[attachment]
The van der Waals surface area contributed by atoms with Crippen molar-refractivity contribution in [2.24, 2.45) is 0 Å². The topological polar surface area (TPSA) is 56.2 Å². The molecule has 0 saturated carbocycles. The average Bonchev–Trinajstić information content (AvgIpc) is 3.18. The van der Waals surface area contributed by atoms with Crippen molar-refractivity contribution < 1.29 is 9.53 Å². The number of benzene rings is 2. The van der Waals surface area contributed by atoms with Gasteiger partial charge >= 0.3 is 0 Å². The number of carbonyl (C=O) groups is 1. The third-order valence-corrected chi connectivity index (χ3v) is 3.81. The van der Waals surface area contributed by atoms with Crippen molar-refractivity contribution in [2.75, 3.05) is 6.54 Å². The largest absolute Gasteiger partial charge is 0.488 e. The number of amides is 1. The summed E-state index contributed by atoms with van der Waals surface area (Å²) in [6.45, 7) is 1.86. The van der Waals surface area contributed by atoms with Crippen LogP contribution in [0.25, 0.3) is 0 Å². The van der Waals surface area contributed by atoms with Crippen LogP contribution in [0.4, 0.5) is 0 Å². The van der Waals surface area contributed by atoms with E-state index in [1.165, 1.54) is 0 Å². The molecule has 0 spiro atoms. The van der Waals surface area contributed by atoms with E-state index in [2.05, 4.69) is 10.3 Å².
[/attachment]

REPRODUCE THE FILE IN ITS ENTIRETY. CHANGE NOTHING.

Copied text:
The van der Waals surface area contributed by atoms with Crippen molar-refractivity contribution in [2.24, 2.45) is 0 Å². The topological polar surface area (TPSA) is 56.2 Å². The molecule has 0 saturated carbocycles. The average Bonchev–Trinajstić information content (AvgIpc) is 3.18. The van der Waals surface area contributed by atoms with Crippen molar-refractivity contribution < 1.29 is 9.53 Å². The number of benzene rings is 2. The van der Waals surface area contributed by atoms with Gasteiger partial charge >= 0.3 is 0 Å². The number of carbonyl (C=O) groups is 1. The third-order valence-corrected chi connectivity index (χ3v) is 3.81. The van der Waals surface area contributed by atoms with Crippen molar-refractivity contribution in [2.75, 3.05) is 6.54 Å². The largest absolute Gasteiger partial charge is 0.488 e. The number of amides is 1. The summed E-state index contributed by atoms with van der Waals surface area (Å²) in [6.45, 7) is 1.86. The van der Waals surface area contributed by atoms with Crippen LogP contribution in [0.25, 0.3) is 0 Å². The van der Waals surface area contributed by atoms with Crippen LogP contribution in [0.4, 0.5) is 0 Å². The van der Waals surface area contributed by atoms with E-state index in [1.165, 1.54) is 0 Å². The molecule has 0 spiro atoms. The van der Waals surface area contributed by atoms with E-state index in [2.05, 4.69) is 10.3 Å².